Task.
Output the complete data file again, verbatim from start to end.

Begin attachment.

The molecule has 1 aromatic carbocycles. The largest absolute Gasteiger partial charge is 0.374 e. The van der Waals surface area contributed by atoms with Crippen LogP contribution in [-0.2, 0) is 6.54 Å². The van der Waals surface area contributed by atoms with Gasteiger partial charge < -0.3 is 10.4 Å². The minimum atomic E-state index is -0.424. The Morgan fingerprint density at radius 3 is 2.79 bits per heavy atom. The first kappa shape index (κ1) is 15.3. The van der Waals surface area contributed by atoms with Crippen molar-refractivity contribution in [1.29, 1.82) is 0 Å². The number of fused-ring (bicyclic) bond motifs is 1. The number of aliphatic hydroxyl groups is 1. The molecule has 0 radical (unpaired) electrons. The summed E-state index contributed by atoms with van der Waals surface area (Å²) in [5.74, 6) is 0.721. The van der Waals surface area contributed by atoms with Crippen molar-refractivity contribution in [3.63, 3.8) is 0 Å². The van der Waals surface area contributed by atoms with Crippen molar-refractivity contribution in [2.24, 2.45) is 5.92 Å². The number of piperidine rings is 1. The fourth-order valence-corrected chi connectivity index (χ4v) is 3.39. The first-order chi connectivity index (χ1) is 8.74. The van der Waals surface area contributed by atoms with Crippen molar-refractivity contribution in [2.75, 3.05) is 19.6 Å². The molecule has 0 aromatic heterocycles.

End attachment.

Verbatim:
The molecule has 1 aromatic carbocycles. The largest absolute Gasteiger partial charge is 0.374 e. The van der Waals surface area contributed by atoms with Crippen LogP contribution in [-0.2, 0) is 6.54 Å². The van der Waals surface area contributed by atoms with Gasteiger partial charge < -0.3 is 10.4 Å². The minimum atomic E-state index is -0.424. The Morgan fingerprint density at radius 3 is 2.79 bits per heavy atom. The first kappa shape index (κ1) is 15.3. The van der Waals surface area contributed by atoms with Crippen molar-refractivity contribution in [1.29, 1.82) is 0 Å². The number of fused-ring (bicyclic) bond motifs is 1. The number of aliphatic hydroxyl groups is 1. The molecule has 0 radical (unpaired) electrons. The summed E-state index contributed by atoms with van der Waals surface area (Å²) in [5.74, 6) is 0.721. The van der Waals surface area contributed by atoms with Crippen molar-refractivity contribution in [3.63, 3.8) is 0 Å². The van der Waals surface area contributed by atoms with Crippen molar-refractivity contribution in [2.24, 2.45) is 5.92 Å². The number of piperidine rings is 1. The fourth-order valence-corrected chi connectivity index (χ4v) is 3.39. The first-order chi connectivity index (χ1) is 8.74. The van der Waals surface area contributed by atoms with Crippen molar-refractivity contribution in [2.75, 3.05) is 19.6 Å². The molecule has 0 aromatic heterocycles.